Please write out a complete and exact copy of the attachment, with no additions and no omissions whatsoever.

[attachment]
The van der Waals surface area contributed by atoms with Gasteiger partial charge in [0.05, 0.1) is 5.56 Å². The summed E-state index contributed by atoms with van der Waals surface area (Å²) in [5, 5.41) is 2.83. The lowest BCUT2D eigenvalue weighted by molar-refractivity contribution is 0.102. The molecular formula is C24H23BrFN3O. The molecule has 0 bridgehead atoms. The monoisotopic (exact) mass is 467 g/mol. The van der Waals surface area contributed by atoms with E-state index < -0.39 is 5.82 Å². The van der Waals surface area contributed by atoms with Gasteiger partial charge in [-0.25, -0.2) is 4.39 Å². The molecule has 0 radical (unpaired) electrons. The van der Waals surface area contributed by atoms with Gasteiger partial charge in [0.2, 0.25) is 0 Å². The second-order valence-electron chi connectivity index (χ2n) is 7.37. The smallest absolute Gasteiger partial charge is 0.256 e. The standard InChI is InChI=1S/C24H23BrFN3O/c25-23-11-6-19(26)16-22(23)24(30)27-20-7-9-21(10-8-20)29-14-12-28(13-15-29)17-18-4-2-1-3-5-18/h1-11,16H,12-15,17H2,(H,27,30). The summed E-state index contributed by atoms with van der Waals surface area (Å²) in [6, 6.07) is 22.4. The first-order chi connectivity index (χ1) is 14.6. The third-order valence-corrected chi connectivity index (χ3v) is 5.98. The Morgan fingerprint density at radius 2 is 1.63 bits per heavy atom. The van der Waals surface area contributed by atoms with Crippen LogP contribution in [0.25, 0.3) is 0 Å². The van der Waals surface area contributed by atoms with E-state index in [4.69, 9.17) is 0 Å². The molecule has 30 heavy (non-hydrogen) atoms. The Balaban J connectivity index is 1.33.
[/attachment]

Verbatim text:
The van der Waals surface area contributed by atoms with Gasteiger partial charge in [0.05, 0.1) is 5.56 Å². The summed E-state index contributed by atoms with van der Waals surface area (Å²) in [5, 5.41) is 2.83. The lowest BCUT2D eigenvalue weighted by molar-refractivity contribution is 0.102. The molecular formula is C24H23BrFN3O. The molecule has 0 bridgehead atoms. The monoisotopic (exact) mass is 467 g/mol. The van der Waals surface area contributed by atoms with E-state index < -0.39 is 5.82 Å². The van der Waals surface area contributed by atoms with Gasteiger partial charge in [-0.25, -0.2) is 4.39 Å². The molecule has 0 radical (unpaired) electrons. The van der Waals surface area contributed by atoms with Gasteiger partial charge in [0.2, 0.25) is 0 Å². The second-order valence-electron chi connectivity index (χ2n) is 7.37. The smallest absolute Gasteiger partial charge is 0.256 e. The standard InChI is InChI=1S/C24H23BrFN3O/c25-23-11-6-19(26)16-22(23)24(30)27-20-7-9-21(10-8-20)29-14-12-28(13-15-29)17-18-4-2-1-3-5-18/h1-11,16H,12-15,17H2,(H,27,30). The summed E-state index contributed by atoms with van der Waals surface area (Å²) in [6, 6.07) is 22.4. The first-order chi connectivity index (χ1) is 14.6. The third-order valence-corrected chi connectivity index (χ3v) is 5.98. The Morgan fingerprint density at radius 2 is 1.63 bits per heavy atom. The van der Waals surface area contributed by atoms with Crippen LogP contribution in [0.25, 0.3) is 0 Å². The van der Waals surface area contributed by atoms with E-state index in [4.69, 9.17) is 0 Å². The molecule has 30 heavy (non-hydrogen) atoms. The Balaban J connectivity index is 1.33.